If your goal is to go all the way to the win or battle for those top positions in a competition then training is essential. You need to make yourself familiar with the racecourse and know every line and paddle stroke in detail. A minimum of 7 days of training on the course is essential to get you in top shape. Here are a few tips on how to spend your days leading up to the race. Put everything in a morning and afternoon session with at least 3 hours of rest in between. Make no single session longer than 3 hours. If you are too tired you won’t learn anything new. It is good to spend your first 3-4 sessions only trying and scouting different lines. Divide the racecourse up in different parts. Race them individually and get plenty of rest in between. A very good tool I use is the Go Pro helmet camera. Have it roll through every one of your rides and watch it all later and compare what lines are the faster ones. On your 5-8th session (day 3 and 4) it is time to start doing race runs. Race like it is your competition run. It is essential to start racing as soon as you know your lines. Keep your Go Pro rolling. Here’s a little trick that will give you a goal for the last days before the competition. Compare all the footage from your training sessions and edit together all the fastest and most perfect lines to one ride of the whole racecourse. You now have your perfect dream run. Use that time as a reference and try to beat it with a single run in the days to come. For me during the Sickline race my dream run was 56.00 seconds and the closest I got to it on a single run was 58.10 seconds. If you nail that time in your race then you know you have done your best and after that you can just wait and see how far that got you on the ladder. If you completely mess your competition rides up then tough luck, it happens but it is still fun to see how close you would have been to the top if you had your dream run and how much work you need to put in to take the title next year.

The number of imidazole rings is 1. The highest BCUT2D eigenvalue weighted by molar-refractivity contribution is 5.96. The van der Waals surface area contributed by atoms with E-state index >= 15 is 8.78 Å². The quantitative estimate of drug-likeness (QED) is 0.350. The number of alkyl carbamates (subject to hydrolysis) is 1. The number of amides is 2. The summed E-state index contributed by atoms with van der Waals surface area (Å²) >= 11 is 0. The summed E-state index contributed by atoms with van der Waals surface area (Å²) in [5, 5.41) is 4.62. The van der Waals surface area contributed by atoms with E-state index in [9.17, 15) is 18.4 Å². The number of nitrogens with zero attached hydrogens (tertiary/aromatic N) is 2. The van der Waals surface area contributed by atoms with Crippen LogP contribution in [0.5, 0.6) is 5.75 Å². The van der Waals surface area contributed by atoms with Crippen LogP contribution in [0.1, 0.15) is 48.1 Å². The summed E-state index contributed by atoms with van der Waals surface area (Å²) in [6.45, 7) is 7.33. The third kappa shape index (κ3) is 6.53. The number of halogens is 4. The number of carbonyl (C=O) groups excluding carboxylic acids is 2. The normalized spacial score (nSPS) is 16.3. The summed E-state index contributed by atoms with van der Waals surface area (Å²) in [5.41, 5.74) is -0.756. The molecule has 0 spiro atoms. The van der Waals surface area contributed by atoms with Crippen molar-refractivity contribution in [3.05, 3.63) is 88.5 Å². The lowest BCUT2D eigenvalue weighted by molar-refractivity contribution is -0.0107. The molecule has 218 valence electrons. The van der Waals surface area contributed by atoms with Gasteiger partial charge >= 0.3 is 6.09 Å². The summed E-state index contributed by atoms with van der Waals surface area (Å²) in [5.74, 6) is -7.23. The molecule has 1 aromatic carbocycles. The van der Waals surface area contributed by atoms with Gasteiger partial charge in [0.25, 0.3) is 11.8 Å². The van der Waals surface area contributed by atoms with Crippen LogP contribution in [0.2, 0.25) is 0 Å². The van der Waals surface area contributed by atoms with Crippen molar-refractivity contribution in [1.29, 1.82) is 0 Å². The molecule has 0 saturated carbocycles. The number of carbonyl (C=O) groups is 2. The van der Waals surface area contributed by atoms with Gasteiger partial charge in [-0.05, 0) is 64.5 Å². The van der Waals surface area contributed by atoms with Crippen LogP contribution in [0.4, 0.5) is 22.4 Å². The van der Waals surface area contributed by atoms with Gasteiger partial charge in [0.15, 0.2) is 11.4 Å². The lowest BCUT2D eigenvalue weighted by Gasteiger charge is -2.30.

For me this years Sickline has been very memorable and giving but now this season is over and all I can do is to start preparing for next season. With new thoughts and ideas I am now ready and have a working routine and a perfect setup of gear ready for a whole new season of kayaking and racing. I hope my ideas and routines have been helpful and that they will help you to prepare and perform your best in your next race.

Happy paddling and see you on the river.

Anton Immler